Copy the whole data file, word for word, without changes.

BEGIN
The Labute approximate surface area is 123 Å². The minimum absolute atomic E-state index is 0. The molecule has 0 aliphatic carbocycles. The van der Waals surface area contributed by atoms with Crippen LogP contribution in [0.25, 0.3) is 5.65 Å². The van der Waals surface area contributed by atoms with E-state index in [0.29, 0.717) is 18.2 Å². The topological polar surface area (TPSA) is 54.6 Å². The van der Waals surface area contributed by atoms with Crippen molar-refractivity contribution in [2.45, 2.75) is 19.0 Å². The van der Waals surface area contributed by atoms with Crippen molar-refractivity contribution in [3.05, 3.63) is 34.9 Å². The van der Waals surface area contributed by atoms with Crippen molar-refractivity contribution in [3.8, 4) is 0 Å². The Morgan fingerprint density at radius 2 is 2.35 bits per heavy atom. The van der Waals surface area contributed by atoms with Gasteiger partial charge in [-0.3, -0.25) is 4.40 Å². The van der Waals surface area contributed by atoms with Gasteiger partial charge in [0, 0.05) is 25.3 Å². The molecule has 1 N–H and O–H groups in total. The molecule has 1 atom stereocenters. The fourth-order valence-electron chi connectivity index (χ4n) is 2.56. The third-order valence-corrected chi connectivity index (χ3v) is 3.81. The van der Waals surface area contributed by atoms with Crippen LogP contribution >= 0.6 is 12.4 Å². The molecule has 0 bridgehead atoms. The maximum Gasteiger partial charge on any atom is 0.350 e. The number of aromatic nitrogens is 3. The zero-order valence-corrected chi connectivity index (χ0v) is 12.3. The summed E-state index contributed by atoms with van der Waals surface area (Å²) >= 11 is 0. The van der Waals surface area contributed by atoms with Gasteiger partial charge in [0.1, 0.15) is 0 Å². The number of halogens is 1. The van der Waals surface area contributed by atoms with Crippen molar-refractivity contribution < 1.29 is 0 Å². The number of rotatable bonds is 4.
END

The Labute approximate surface area is 123 Å². The minimum absolute atomic E-state index is 0. The molecule has 0 aliphatic carbocycles. The van der Waals surface area contributed by atoms with Crippen LogP contribution in [0.25, 0.3) is 5.65 Å². The van der Waals surface area contributed by atoms with E-state index in [0.29, 0.717) is 18.2 Å². The topological polar surface area (TPSA) is 54.6 Å². The van der Waals surface area contributed by atoms with Crippen molar-refractivity contribution in [2.45, 2.75) is 19.0 Å². The van der Waals surface area contributed by atoms with Crippen molar-refractivity contribution in [3.05, 3.63) is 34.9 Å². The van der Waals surface area contributed by atoms with Crippen molar-refractivity contribution in [3.8, 4) is 0 Å². The Morgan fingerprint density at radius 2 is 2.35 bits per heavy atom. The van der Waals surface area contributed by atoms with Gasteiger partial charge in [-0.3, -0.25) is 4.40 Å². The van der Waals surface area contributed by atoms with Gasteiger partial charge in [0, 0.05) is 25.3 Å². The molecule has 1 N–H and O–H groups in total. The molecule has 1 atom stereocenters. The fourth-order valence-electron chi connectivity index (χ4n) is 2.56. The third-order valence-corrected chi connectivity index (χ3v) is 3.81. The van der Waals surface area contributed by atoms with Crippen LogP contribution >= 0.6 is 12.4 Å². The molecule has 0 bridgehead atoms. The maximum Gasteiger partial charge on any atom is 0.350 e. The number of aromatic nitrogens is 3. The zero-order valence-corrected chi connectivity index (χ0v) is 12.3. The summed E-state index contributed by atoms with van der Waals surface area (Å²) >= 11 is 0. The van der Waals surface area contributed by atoms with Gasteiger partial charge in [0.1, 0.15) is 0 Å². The number of halogens is 1. The van der Waals surface area contributed by atoms with Crippen molar-refractivity contribution < 1.29 is 0 Å². The number of rotatable bonds is 4.